The Emergency Shutdown (ESD) System is designed to protect the personnel, plant, equipment and the environment against pollution.
The purpose of the ESD system is to monitor process safety parameters and activate or shutdown the process system and/or the utilities if these parameters deviate from normal conditions.
This is the most important document associated with the Combined Safety System in that it lays down the philosophy applicable to it. In this document are listed the hierarchical shutdowns.
One must not lose sight of the fact that although the system has the ability to implement very critical shutdown features it also implements less critical unit and process shutdowns.
For instance on offshore platforms the usual stages of shutdown are as follows:-
This, the lowest level of shutdown, causes the individual units to stop.
PROCESS TRAIN SHUTDOWN
An individual Process Train will shutdown on occurrence of any applicable trip.
On this process shutdown occurrence, the complete process stops but utilities remain running, in effect it is a process ‘stop’ with NO BLOWDOWN in order to facilitate a easier startup on rectification of the problem.
This action results generally from fire or Gas being sensed on the platform, obviously a fire in the Galley or in a room in the accommodation does not cause a ESD but more serious events in the Process, Wellhead or other critical areas will result in an ESD.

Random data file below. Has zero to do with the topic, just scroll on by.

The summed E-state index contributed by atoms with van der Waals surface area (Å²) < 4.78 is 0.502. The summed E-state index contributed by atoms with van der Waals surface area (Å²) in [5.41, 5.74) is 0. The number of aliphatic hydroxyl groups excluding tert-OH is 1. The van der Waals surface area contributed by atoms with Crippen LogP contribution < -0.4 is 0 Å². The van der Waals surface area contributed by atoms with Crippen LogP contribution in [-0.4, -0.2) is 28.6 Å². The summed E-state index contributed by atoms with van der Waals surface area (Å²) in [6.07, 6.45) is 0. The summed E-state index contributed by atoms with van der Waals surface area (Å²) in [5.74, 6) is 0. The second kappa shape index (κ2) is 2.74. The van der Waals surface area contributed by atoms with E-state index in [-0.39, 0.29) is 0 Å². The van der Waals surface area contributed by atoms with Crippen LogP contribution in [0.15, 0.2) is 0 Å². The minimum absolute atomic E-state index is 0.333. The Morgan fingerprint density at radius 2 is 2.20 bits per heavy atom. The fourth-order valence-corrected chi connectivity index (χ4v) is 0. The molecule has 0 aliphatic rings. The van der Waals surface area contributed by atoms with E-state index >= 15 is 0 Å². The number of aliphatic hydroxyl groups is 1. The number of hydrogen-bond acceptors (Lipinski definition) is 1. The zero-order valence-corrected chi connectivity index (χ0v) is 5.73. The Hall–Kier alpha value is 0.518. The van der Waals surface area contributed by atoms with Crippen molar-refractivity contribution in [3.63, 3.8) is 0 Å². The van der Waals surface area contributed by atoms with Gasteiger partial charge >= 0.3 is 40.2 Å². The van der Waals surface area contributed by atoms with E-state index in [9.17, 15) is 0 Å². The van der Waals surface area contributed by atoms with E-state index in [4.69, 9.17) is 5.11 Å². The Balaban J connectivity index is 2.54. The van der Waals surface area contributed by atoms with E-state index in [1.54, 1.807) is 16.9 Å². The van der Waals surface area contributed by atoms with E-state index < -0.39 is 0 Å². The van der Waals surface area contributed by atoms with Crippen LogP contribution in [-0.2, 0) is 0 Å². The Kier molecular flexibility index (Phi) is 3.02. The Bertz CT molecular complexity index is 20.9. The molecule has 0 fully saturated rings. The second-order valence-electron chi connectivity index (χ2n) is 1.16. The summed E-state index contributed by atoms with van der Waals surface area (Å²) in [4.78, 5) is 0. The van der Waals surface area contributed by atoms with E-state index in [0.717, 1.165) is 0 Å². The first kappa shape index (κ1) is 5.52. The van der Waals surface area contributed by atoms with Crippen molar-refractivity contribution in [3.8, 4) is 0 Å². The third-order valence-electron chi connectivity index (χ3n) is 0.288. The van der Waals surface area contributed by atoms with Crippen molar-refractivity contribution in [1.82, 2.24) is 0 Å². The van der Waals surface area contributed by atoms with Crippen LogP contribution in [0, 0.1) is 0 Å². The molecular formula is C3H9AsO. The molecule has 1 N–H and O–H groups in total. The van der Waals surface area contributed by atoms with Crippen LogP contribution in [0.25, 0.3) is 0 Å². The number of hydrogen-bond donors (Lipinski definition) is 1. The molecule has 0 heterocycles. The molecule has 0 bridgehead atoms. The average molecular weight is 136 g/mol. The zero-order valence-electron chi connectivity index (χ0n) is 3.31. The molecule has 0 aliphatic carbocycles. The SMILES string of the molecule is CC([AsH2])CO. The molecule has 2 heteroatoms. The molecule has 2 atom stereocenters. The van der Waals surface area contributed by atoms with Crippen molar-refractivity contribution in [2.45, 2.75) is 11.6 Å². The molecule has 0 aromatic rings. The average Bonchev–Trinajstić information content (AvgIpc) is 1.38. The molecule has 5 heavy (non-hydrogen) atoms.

An ESD is actually a Process Shutdown with Blowdown and isolation of the platform trunkline. The blowdown results in flaring of the gas component of the platform inventory whilst the liquid component is maintained within the various process vessels. When co-incident fire detection in the process or wellhead areas occurs one of the two strategically placed firepumps start and deluge occurs automatically.
On some platforms main power is shutdown and the emergency generator starts when an ESD occurs whilst on others main power is maintained by the generators switching to Diesel except when there is fire in a critical area such as the wellheads.
This approach is advocated in that maintaining lighting ensures that at night the firefighting crew can see what they are doing.
TOTAL PLATFORM SHUTDOWN
This shutdown hopefully will never require operation during the life of the platform since it usually is the result of abandonment.
There are generally only two or three TPSD pushbuttons which are under the control of the Platform Operations Manager.
The result of this action is total blackout of the platform including isolation of batteries except for some navaids which continue to run.
The intent of this shutdown is to maintain some battery power for when the ‘black start team’ reboard the platform.